One Article, Two Titles: AH was not a Nazi; Dresden does not have an “Ignatius Emergency”

Written by John (the other John).

The title of the article may immediately turn people off because it just sounds absolutely ridiculous, and something only a Nazi would say; defending AH? Absurd! But this article is not defending AH. When it comes to evil (based on the number of murders caused), he ranks in the top 5 most evil people in the 100,000 years of human history (a ranking infamously shared with his fellow Socialists Stalin and Mao; other Socialists make it in the top 20; after all, very few people in inhuman history have caused the murder of tens of millions of people). That being said, now let me clarify what the first title to this article has to do with reality; AH was not a Nazi. So let us go back in history and discuss what exactly is a Nazi.

Historically, the word “nazi” (with a small “n”) was a word that pre-dated the rise of the Nationalsozialistische Deutsche Arbeiterpartei (NSDAP; which in English means the National Socialist German Workers Party). The word nazi was an insulting word to describe a Bavarian peasant who was awkward and clumsy (ex., similar to a “hill-folk” or a “hillbilly” or a “paddy”). It derived from the name “Ignatius” (shortened to “Ignaz”), which was a common name in Bavaria; thus the derogatory word “Ignaz” (which itself was later shortened to “nazi”) pre- dated National Socialism. Thus a Bavarian “nazi” became a buffoon-like bumbling dimwitted yokel comic figure, who was the target of Bavarian peasant jokes. Moving ahead to the 1920’s, the political opponents of the National Socialists applied the letters “naz” (from the name “Ignaz”) with “the letters “sozi” (from the word “Nationalsozialistische”), so they expanded the meaning of the already insulting word “nazi” to also insult National Socialists; the implication being that National Socialists were backwards Neanderthals (as initially implied with Bavarian peasants).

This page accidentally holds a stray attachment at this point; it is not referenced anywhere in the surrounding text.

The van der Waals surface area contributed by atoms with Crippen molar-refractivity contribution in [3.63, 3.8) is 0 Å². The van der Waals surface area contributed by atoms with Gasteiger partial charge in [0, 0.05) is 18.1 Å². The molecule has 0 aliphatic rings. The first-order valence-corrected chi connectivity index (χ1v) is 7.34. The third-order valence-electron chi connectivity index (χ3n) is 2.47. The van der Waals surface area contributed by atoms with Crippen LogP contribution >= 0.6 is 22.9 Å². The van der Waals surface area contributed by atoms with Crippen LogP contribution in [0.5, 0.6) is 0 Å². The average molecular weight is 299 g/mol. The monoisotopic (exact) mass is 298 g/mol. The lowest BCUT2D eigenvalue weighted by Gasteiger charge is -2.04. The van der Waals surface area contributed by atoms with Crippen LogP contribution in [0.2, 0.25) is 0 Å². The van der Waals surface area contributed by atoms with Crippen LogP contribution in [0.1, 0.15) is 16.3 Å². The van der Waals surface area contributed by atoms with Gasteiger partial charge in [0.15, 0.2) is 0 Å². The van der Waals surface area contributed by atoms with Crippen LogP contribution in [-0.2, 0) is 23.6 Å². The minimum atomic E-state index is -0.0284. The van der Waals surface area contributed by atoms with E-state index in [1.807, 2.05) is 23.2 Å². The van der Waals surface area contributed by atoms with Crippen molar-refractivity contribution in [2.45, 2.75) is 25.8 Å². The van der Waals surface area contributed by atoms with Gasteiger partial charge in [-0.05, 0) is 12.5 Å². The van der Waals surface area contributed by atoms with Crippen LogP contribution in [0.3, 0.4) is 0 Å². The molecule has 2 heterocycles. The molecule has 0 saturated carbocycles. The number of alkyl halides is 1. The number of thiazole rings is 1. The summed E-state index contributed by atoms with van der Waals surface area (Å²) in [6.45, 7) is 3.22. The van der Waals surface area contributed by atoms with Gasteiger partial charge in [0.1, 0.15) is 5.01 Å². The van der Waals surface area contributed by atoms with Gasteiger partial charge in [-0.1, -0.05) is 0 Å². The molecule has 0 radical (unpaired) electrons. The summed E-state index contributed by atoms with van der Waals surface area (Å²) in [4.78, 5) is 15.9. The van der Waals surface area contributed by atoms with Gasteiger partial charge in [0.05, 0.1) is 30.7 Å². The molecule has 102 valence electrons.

When AH finally became Chancellor in 1933, the use of the word “nazi” decreased within Germany, but AH’s political opponents continued to use that word when describing “Nazi! Germany” and the “Nazi regime” within Germany and abroad. With this, that word spread like wildfire in Europe and abroad amongst the enemies of Germany (especially by Western Socialists whose goal was to disguise the “Socialism” aspect of “National Socialism); this later spread to Germany after World War II.

So how does this relate to the title of the article? AH was neither Bavarian, nor was he a peasant; hence, he was neither an “Ignaz” nor a “nazi”. Similarly, there is no evidence that the PEGIDA members in Dresden today are either Bavarian or peasants, thus, it is an unsubstantiated allegation to label them as either “Ignaz” or “nazi”; hence, there is no proven “Nazi Emergency” in Dresden. But more importantly, why exactly did the foreign powers-that-be (government, media, academia) from the 1930s to the present refer to the National Socialists as being “Nazis”? Answer: because they wanted to transfer blame to “right-wing Nazis” instead of blaming Left-wing National Socialists. 1

Fraud!

Notes:
1 Western Socialists did not want to reveal their similarities to National Socialists, so the name-change from “National Socialists” to “Nazis” was a critical deception for their own survival. This was concealed from us, as we Westerners are not taught this in academia. In fact, Joseph Goebbels made the connection most evident between the various Socialist Parties: “Lenin is the greatest man, second only to Hitler, and that the difference between Communism and the Hitler faith is very slight”.

One Article, Two Titles: AH was not a Nazi; Dresden does not have an “Ignatius Emergency” One Article, Two Titles: AH was not a Nazi; Dresden does not have an “Ignatius Emergency” Reviewed by PostDiscus on November 09, 2019 Rating: 5

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